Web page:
CHOTEAU, Mont. -- A retrial of accused collie abusers Jon and Athena Harman of Nikiski has been set for May 27 in Anaconda, Mont., nearly 300 miles south of the Canadian border where authorities discovered the dogs in a tractor trailer last fall, a justice of the peace announced Friday.
Teton County Justice Pete Howard said he'll decide today whether to narrow the focus of the trial to the condition of the nearly 200 collies and other animals the night they were found.
He's moving the new trial far away from Shelby, Mont., where the dogs have spent the last six months, and from Great Falls, Mont., where the case has been covered extensively.
The Harmans' 170 collies, three Stabyhounds, two shelties, one fox terrier and 16 cats were relocated May 4 to Great Falls. They'll remain there until the case is resolved.
Toole County sheriff's officials arrested the Harmans on Nov. 1 after U.S. customs inspectors discovered what then numbered 166 collies, five other dogs and 10 cats in the couple's tractor trailer as they tried to cross the Canadian border into the United States.
The Harmans were headed to a new home in Arizona. The animals had traveled in the trailer 2,240 miles over nine days.
The Harmans have pleaded not guilty to 181 counts each of misdemeanor animal cruelty. They face a maximum of six months in jail and-or a $500 fine for each count.
The couple's first trial in January lasted seven days but ended in a mistrial when a six-person Justice Court jury in Toole County failed to reach a unanimous verdict. Howard took over the case at the request of Toole County Justice of the Peace Janice Freeland.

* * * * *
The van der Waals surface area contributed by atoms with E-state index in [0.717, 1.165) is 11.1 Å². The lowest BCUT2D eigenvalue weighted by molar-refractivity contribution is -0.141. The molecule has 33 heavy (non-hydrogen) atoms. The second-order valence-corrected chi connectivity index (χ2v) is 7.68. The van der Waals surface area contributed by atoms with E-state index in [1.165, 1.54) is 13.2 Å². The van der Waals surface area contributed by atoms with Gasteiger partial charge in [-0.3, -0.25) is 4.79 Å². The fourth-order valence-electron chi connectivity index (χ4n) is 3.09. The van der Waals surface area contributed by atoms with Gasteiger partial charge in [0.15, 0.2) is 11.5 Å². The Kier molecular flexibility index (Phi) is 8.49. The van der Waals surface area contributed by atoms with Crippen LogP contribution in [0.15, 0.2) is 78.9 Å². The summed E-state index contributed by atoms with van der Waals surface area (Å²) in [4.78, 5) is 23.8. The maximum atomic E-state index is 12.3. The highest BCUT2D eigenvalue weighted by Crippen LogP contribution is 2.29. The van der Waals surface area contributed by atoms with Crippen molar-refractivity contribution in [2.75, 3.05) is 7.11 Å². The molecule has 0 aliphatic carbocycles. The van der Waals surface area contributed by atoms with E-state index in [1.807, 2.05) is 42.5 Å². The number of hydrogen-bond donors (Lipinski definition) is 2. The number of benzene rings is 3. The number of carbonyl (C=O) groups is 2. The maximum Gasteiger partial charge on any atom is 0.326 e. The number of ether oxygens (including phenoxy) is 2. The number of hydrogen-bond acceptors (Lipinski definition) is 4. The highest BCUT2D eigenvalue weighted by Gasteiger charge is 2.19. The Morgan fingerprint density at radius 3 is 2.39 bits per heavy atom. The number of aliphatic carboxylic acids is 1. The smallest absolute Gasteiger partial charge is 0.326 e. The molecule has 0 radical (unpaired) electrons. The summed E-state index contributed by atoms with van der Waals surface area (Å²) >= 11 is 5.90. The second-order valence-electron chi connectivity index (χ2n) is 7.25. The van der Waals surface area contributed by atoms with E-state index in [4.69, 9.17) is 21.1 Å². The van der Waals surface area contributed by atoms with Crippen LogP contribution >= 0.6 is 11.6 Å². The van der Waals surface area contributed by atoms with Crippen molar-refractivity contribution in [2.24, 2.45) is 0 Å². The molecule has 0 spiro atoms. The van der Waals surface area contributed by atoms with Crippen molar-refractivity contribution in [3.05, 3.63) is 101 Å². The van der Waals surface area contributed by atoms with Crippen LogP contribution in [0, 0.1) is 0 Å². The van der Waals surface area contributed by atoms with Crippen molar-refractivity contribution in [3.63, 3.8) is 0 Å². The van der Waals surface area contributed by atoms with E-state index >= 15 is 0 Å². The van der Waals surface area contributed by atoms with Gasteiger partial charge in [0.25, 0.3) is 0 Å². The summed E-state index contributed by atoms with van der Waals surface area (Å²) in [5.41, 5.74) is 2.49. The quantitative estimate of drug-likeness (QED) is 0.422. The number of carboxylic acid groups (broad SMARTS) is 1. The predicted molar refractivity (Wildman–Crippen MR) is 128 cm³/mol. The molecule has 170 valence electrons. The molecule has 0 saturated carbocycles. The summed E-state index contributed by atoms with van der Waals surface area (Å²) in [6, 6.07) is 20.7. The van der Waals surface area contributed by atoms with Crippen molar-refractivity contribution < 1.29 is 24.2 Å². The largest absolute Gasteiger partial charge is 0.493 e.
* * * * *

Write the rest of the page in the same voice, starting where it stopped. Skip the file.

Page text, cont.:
The retrial will wrap up more quickly if the prosecution has its way. Toole County Attorney Merle Raph and Teton County Attorney Joe Coble are asking Howard to disallow testimony about Athena Lethcoe-Harman's breeding operations, her efforts to weed out a collie eye disease and the kennel she and her husband built for the dogs in Arizona.
The defense called several witnesses forward via Webcam during the first trial; the prosecution is arguing against that this time around. But defense attorney Scott Albers argued strongly in favor of letting the jury travel to Great Falls to see the Harmans' dogs, saying Lethcoe-Harman's rapport with the animals represents the "heart and soul" of their case.
In fact, Albers will try to subpoena the dogs and have them transported to Anaconda if the jury is not allowed to see them in Great Falls, he said. Howard, who's not an attorney, asked Raph and Coble to research whether he can quash such a move.
Lethcoe-Harman, a diabetic, wants to be able to bring a service dog, Panache, into the courtroom with her in Anaconda. Howard will rule on that request today, too.
He rejected a final attempt by Albers to have the case dismissed entirely on grounds that the collies' identifications have gotten hopelessly confused in the six months they've been in Toole County's custody.
Carol Bradley is a reporter for the Great Falls Tribune.
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